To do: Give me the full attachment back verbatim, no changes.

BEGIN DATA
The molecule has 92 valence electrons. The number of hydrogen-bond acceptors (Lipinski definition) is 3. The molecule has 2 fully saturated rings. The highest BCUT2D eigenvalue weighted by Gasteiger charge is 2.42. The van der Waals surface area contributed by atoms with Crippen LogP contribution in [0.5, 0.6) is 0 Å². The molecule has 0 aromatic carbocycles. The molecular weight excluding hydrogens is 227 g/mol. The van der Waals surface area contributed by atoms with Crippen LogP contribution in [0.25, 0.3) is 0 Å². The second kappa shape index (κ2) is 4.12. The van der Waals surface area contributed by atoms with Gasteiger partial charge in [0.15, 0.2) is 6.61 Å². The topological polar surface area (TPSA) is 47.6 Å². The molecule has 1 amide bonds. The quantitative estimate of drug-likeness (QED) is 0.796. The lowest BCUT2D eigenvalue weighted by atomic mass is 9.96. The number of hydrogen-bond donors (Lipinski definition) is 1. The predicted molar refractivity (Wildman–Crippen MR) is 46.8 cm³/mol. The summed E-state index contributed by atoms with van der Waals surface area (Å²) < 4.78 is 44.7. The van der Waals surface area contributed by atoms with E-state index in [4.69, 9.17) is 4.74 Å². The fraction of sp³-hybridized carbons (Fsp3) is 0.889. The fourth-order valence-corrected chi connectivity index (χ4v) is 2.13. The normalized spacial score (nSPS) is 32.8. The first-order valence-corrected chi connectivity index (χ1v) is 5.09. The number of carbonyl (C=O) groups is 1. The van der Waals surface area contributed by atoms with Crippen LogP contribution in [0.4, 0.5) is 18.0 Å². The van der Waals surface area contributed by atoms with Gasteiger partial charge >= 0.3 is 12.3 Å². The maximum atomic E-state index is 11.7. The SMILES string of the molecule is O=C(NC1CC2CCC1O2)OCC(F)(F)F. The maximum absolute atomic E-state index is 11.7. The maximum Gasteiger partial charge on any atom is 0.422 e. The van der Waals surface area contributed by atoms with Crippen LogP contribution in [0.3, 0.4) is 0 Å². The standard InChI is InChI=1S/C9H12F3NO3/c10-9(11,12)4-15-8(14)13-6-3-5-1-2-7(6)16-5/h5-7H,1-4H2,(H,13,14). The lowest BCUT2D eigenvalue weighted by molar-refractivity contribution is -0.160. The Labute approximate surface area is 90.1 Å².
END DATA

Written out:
The molecule has 92 valence electrons. The number of hydrogen-bond acceptors (Lipinski definition) is 3. The molecule has 2 fully saturated rings. The highest BCUT2D eigenvalue weighted by Gasteiger charge is 2.42. The van der Waals surface area contributed by atoms with Crippen LogP contribution in [0.5, 0.6) is 0 Å². The molecule has 0 aromatic carbocycles. The molecular weight excluding hydrogens is 227 g/mol. The van der Waals surface area contributed by atoms with Crippen LogP contribution in [0.25, 0.3) is 0 Å². The second kappa shape index (κ2) is 4.12. The van der Waals surface area contributed by atoms with Gasteiger partial charge in [0.15, 0.2) is 6.61 Å². The topological polar surface area (TPSA) is 47.6 Å². The molecule has 1 amide bonds. The quantitative estimate of drug-likeness (QED) is 0.796. The lowest BCUT2D eigenvalue weighted by atomic mass is 9.96. The number of hydrogen-bond donors (Lipinski definition) is 1. The predicted molar refractivity (Wildman–Crippen MR) is 46.8 cm³/mol. The summed E-state index contributed by atoms with van der Waals surface area (Å²) < 4.78 is 44.7. The van der Waals surface area contributed by atoms with E-state index in [4.69, 9.17) is 4.74 Å². The fraction of sp³-hybridized carbons (Fsp3) is 0.889. The fourth-order valence-corrected chi connectivity index (χ4v) is 2.13. The normalized spacial score (nSPS) is 32.8. The first-order valence-corrected chi connectivity index (χ1v) is 5.09. The number of carbonyl (C=O) groups is 1. The van der Waals surface area contributed by atoms with Crippen LogP contribution in [0.4, 0.5) is 18.0 Å². The van der Waals surface area contributed by atoms with Gasteiger partial charge >= 0.3 is 12.3 Å². The maximum atomic E-state index is 11.7. The SMILES string of the molecule is O=C(NC1CC2CCC1O2)OCC(F)(F)F. The maximum absolute atomic E-state index is 11.7. The maximum Gasteiger partial charge on any atom is 0.422 e. The van der Waals surface area contributed by atoms with Crippen LogP contribution in [0.3, 0.4) is 0 Å². The standard InChI is InChI=1S/C9H12F3NO3/c10-9(11,12)4-15-8(14)13-6-3-5-1-2-7(6)16-5/h5-7H,1-4H2,(H,13,14). The lowest BCUT2D eigenvalue weighted by molar-refractivity contribution is -0.160. The Labute approximate surface area is 90.1 Å².